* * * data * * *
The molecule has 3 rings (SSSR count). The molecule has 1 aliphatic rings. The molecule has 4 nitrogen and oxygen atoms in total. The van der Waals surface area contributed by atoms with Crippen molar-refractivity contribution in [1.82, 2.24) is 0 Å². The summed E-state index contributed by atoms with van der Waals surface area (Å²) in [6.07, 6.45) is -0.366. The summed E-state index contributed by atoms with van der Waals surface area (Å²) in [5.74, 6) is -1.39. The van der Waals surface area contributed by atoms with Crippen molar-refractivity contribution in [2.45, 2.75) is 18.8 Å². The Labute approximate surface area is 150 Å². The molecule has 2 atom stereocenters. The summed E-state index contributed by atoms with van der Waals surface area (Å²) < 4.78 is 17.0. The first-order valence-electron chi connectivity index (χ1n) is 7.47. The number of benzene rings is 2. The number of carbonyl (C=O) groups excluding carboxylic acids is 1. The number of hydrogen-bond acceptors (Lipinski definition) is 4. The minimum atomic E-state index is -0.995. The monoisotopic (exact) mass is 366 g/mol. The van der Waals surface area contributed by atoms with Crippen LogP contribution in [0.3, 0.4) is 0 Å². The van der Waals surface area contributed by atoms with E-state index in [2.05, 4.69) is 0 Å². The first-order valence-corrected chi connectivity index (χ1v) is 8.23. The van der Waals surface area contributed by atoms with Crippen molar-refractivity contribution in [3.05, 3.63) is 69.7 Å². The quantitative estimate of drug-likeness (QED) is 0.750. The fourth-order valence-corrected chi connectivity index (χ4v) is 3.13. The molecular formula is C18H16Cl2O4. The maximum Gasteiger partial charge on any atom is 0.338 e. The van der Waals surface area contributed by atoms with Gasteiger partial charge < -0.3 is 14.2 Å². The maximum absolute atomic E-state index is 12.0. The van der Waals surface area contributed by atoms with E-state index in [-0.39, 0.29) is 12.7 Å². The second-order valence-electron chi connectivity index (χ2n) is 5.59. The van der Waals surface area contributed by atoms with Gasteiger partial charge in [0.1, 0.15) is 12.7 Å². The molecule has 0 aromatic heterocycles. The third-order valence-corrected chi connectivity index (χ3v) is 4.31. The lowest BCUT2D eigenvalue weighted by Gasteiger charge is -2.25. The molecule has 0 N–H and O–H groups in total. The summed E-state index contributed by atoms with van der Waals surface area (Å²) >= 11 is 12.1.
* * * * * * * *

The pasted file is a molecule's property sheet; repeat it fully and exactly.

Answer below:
The molecule has 3 rings (SSSR count). The molecule has 1 aliphatic rings. The molecule has 4 nitrogen and oxygen atoms in total. The van der Waals surface area contributed by atoms with Crippen molar-refractivity contribution in [1.82, 2.24) is 0 Å². The summed E-state index contributed by atoms with van der Waals surface area (Å²) in [6.07, 6.45) is -0.366. The summed E-state index contributed by atoms with van der Waals surface area (Å²) in [5.74, 6) is -1.39. The van der Waals surface area contributed by atoms with Crippen molar-refractivity contribution in [2.45, 2.75) is 18.8 Å². The Labute approximate surface area is 150 Å². The molecule has 2 atom stereocenters. The summed E-state index contributed by atoms with van der Waals surface area (Å²) < 4.78 is 17.0. The first-order valence-electron chi connectivity index (χ1n) is 7.47. The number of benzene rings is 2. The number of carbonyl (C=O) groups excluding carboxylic acids is 1. The number of hydrogen-bond acceptors (Lipinski definition) is 4. The minimum atomic E-state index is -0.995. The monoisotopic (exact) mass is 366 g/mol. The van der Waals surface area contributed by atoms with Crippen LogP contribution in [0.3, 0.4) is 0 Å². The van der Waals surface area contributed by atoms with E-state index in [2.05, 4.69) is 0 Å². The first-order valence-corrected chi connectivity index (χ1v) is 8.23. The van der Waals surface area contributed by atoms with Crippen molar-refractivity contribution in [3.05, 3.63) is 69.7 Å². The quantitative estimate of drug-likeness (QED) is 0.750. The fourth-order valence-corrected chi connectivity index (χ4v) is 3.13. The molecular formula is C18H16Cl2O4. The maximum Gasteiger partial charge on any atom is 0.338 e. The van der Waals surface area contributed by atoms with Gasteiger partial charge < -0.3 is 14.2 Å². The maximum absolute atomic E-state index is 12.0. The van der Waals surface area contributed by atoms with E-state index in [-0.39, 0.29) is 12.7 Å². The second-order valence-electron chi connectivity index (χ2n) is 5.59. The van der Waals surface area contributed by atoms with Gasteiger partial charge in [0.1, 0.15) is 12.7 Å². The molecule has 0 aromatic heterocycles. The third-order valence-corrected chi connectivity index (χ3v) is 4.31. The lowest BCUT2D eigenvalue weighted by Gasteiger charge is -2.25. The molecule has 0 N–H and O–H groups in total. The summed E-state index contributed by atoms with van der Waals surface area (Å²) >= 11 is 12.1.